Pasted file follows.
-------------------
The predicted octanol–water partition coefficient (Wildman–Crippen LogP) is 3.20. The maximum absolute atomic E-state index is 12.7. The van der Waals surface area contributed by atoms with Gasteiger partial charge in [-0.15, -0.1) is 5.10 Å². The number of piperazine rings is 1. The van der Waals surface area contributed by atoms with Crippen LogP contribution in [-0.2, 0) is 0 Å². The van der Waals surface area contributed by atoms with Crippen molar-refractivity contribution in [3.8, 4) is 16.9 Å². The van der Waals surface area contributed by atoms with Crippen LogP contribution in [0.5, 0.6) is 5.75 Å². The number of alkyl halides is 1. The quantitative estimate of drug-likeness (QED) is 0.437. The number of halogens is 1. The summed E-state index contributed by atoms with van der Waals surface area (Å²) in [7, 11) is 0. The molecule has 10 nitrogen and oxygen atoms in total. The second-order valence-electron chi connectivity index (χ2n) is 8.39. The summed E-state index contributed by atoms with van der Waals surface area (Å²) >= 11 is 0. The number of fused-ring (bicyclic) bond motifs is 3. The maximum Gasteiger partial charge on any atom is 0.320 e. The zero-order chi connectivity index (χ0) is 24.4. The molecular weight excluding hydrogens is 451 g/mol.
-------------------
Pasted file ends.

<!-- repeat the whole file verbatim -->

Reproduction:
The predicted octanol–water partition coefficient (Wildman–Crippen LogP) is 3.20. The maximum absolute atomic E-state index is 12.7. The van der Waals surface area contributed by atoms with Gasteiger partial charge in [-0.15, -0.1) is 5.10 Å². The number of piperazine rings is 1. The van der Waals surface area contributed by atoms with Crippen LogP contribution in [-0.2, 0) is 0 Å². The van der Waals surface area contributed by atoms with Crippen molar-refractivity contribution in [3.8, 4) is 16.9 Å². The van der Waals surface area contributed by atoms with Crippen LogP contribution in [0.5, 0.6) is 5.75 Å². The number of alkyl halides is 1. The quantitative estimate of drug-likeness (QED) is 0.437. The number of halogens is 1. The summed E-state index contributed by atoms with van der Waals surface area (Å²) in [7, 11) is 0. The molecule has 10 nitrogen and oxygen atoms in total. The second-order valence-electron chi connectivity index (χ2n) is 8.39. The summed E-state index contributed by atoms with van der Waals surface area (Å²) >= 11 is 0. The number of fused-ring (bicyclic) bond motifs is 3. The maximum Gasteiger partial charge on any atom is 0.320 e. The zero-order chi connectivity index (χ0) is 24.4. The molecular weight excluding hydrogens is 451 g/mol.